President Obama commemorated the 150th anniversary of the abolishment of slavery on Wednesday, just days after Delaware Gov. Jack Markell (D) said he wants his state to formally apologize for its role in the practice.
On Sunday, Markell announced his support for an effort to issue a formal apology for the state’s role in the slave trade.
“We must publicly and candidly acknowledge the lasting damage of past sins — damage that continues to reverberate more than 150 years after the abolition of slavery,” Markell said Sunday. The states ratified the amendment on Dec. 6, 1865.
Markell threw his support behind a joint resolution that would serve as an official apology and is expected to be submitted to the state legislature early next year.
“The resolution being introduced today will do more than write a footnote into the history books that describe the atrocious conditions that some Delawareans inflicted upon people of African descent,” Markell said alongside state legislators, community advocates and local parishioners at the Bethel African Methodist Episcopal Church in Wilmington.
Delaware joins at least eight other states in issuing such an apology.
Virginia became the first when its legislature passed a resolution on Feb. 24, 2007, acknowledging “with profound regret” the enslavement of Africans and the exploitation of Native Americans.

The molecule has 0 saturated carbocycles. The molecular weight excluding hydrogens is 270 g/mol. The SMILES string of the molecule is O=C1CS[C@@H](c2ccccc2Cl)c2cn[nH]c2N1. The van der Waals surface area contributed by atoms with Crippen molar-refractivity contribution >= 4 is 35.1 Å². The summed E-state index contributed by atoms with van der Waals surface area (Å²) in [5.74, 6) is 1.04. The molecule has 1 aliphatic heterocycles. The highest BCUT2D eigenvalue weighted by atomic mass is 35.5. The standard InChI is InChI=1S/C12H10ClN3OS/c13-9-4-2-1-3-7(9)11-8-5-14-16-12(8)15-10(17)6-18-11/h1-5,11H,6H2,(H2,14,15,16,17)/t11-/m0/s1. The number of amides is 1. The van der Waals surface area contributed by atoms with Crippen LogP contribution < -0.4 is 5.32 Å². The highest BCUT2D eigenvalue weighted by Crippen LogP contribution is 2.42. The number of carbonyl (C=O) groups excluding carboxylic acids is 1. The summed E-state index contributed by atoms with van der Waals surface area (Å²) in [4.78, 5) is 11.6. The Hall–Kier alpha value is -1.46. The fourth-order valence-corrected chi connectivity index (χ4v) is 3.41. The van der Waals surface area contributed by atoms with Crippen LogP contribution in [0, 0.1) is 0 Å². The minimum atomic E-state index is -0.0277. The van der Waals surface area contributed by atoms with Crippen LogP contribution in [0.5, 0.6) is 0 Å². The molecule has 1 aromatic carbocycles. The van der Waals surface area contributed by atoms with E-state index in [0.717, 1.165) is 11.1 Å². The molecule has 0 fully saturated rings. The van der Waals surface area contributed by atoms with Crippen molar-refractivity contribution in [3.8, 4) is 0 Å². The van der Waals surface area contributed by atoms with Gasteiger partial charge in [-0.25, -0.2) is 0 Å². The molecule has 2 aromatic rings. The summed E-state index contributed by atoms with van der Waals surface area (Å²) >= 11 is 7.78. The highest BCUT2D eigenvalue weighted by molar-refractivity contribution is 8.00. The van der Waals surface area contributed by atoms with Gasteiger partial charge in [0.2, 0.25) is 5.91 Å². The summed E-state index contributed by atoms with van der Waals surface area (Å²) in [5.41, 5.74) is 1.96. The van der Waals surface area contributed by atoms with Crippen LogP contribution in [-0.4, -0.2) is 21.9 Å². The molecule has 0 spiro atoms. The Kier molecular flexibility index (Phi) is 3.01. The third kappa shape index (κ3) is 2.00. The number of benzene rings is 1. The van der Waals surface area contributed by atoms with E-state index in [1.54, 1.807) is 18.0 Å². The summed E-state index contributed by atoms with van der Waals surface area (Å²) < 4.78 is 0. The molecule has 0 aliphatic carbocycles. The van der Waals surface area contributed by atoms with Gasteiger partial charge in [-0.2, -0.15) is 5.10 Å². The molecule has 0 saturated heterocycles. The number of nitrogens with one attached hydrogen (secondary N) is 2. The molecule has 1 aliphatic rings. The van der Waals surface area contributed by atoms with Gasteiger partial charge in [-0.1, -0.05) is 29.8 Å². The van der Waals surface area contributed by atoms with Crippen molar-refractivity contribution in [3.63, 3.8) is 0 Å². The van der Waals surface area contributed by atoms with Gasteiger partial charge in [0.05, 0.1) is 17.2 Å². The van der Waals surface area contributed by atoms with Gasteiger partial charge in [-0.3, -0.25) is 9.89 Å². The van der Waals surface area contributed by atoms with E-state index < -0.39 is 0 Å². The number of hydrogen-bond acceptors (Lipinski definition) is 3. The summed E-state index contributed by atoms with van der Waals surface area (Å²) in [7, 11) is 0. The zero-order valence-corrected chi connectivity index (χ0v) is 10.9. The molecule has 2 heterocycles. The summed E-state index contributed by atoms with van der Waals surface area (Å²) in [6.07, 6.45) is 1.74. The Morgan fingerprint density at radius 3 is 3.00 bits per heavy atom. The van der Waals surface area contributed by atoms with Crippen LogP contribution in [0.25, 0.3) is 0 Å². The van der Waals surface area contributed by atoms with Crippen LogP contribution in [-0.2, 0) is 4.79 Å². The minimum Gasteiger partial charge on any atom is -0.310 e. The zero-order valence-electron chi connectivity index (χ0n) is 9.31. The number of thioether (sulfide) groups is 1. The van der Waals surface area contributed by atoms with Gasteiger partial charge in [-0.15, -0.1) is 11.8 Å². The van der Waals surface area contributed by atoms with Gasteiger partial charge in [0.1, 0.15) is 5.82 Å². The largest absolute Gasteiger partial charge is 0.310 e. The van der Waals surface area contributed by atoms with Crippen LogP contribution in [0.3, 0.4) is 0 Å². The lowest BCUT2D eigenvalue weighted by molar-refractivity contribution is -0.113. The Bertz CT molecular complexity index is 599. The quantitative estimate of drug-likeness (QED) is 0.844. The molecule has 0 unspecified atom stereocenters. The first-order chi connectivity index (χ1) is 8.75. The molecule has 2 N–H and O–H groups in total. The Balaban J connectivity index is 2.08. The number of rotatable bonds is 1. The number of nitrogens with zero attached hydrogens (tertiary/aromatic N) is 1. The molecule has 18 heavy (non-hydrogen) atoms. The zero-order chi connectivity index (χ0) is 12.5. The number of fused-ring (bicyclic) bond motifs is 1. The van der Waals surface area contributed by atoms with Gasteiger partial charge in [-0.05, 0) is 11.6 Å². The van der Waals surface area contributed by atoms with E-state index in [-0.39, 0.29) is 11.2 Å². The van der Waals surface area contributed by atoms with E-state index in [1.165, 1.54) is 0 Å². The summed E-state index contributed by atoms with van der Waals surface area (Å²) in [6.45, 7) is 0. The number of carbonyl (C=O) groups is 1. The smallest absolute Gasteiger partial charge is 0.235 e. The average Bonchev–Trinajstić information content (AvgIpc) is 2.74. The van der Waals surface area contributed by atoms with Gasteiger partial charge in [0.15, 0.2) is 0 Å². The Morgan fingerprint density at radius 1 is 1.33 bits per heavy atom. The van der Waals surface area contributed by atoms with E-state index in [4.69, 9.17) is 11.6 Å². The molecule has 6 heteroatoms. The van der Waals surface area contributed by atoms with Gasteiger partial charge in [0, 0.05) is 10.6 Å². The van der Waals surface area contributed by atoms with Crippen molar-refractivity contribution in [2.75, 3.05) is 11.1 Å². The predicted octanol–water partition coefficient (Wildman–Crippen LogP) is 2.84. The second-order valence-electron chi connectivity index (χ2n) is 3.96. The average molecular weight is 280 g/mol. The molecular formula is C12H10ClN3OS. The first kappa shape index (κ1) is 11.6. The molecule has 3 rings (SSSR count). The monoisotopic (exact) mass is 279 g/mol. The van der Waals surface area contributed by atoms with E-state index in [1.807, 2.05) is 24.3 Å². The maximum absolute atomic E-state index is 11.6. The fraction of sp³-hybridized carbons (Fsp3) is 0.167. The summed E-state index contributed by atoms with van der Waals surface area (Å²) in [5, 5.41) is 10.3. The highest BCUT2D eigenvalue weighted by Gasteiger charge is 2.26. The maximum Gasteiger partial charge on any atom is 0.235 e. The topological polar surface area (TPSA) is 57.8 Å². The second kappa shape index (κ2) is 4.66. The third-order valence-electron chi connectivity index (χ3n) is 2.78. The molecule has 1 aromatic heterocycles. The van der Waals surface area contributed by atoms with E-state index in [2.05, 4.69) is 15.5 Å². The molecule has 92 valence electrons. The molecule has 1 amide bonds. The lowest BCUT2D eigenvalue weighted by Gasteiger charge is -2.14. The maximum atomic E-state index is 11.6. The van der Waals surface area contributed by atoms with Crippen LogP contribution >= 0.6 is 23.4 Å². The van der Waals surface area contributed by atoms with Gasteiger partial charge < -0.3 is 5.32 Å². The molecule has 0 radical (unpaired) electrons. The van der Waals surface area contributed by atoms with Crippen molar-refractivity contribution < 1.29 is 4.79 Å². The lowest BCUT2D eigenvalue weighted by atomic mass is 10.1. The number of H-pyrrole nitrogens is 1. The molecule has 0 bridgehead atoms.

“On the occasion of the 400th anniversary of the settlement at Jamestown, the General Assembly call upon the people of the Commonwealth to express acknowledgment and thanksgiving for the contributions of Native Americans and African Americans to the Commonwealth and this nation, and to the propagation of the ideals of liberty, justice, and democracy,” the resolution read.
Maryland did the same the next month, followed by North Carolina that April and Alabama that June. New Jersey and Florida approved official apologies in 2008, followed by Tennessee and Connecticut the next year.
Markell’s Sunday announcement comes in response to advocates’ repeated attempts to get him to issue such a statement.
Harmon Carey, head of the Afro-American Historical Society in Wilmington, said in July that the governor had ignored two earlier requests for such an apology, but he was hopeful his third attempt would get a hearing because it came after the killing of nine black churchgoers at a South Carolina prayer meeting.
Relatively few Delaware families owned slaves: In 1860, it ranked 15th among states by share of slave-owning families relative to all free households, according to census data.
But the First State was not a free state, and Carey told the News Journal in July that a formal apology would have a healing effect.
“It would say to me that my government cares enough about African American people to issue a proclamation,” he told the newspaper.
State lawmakers in Georgia and Mississippi have embarked on similar efforts to seek such apologies, while Democrat presidential hopeful Bernie Sanders (Vt.) said in an interview this summer that the nation has “got to apologize for slavery.”
Both the House and the Senate separately passed resolutions apologizing for slavery — in 2008 and 2009, respectively — but never has one resolution passed both chambers and been approved by the president.
In 1998, during a six-nation tour of Africa, President Bill Clinton “offered a broad expression of contrition for what he called his country’s shameful legacy in Africa, including America’s role in the slave trade and its support for repressive anti-communist dictators during the Cold War.” But it was, The Washington Post noted at the time, “not strictly speaking an apology.”
This post, originally published Dec. 7, has been updated.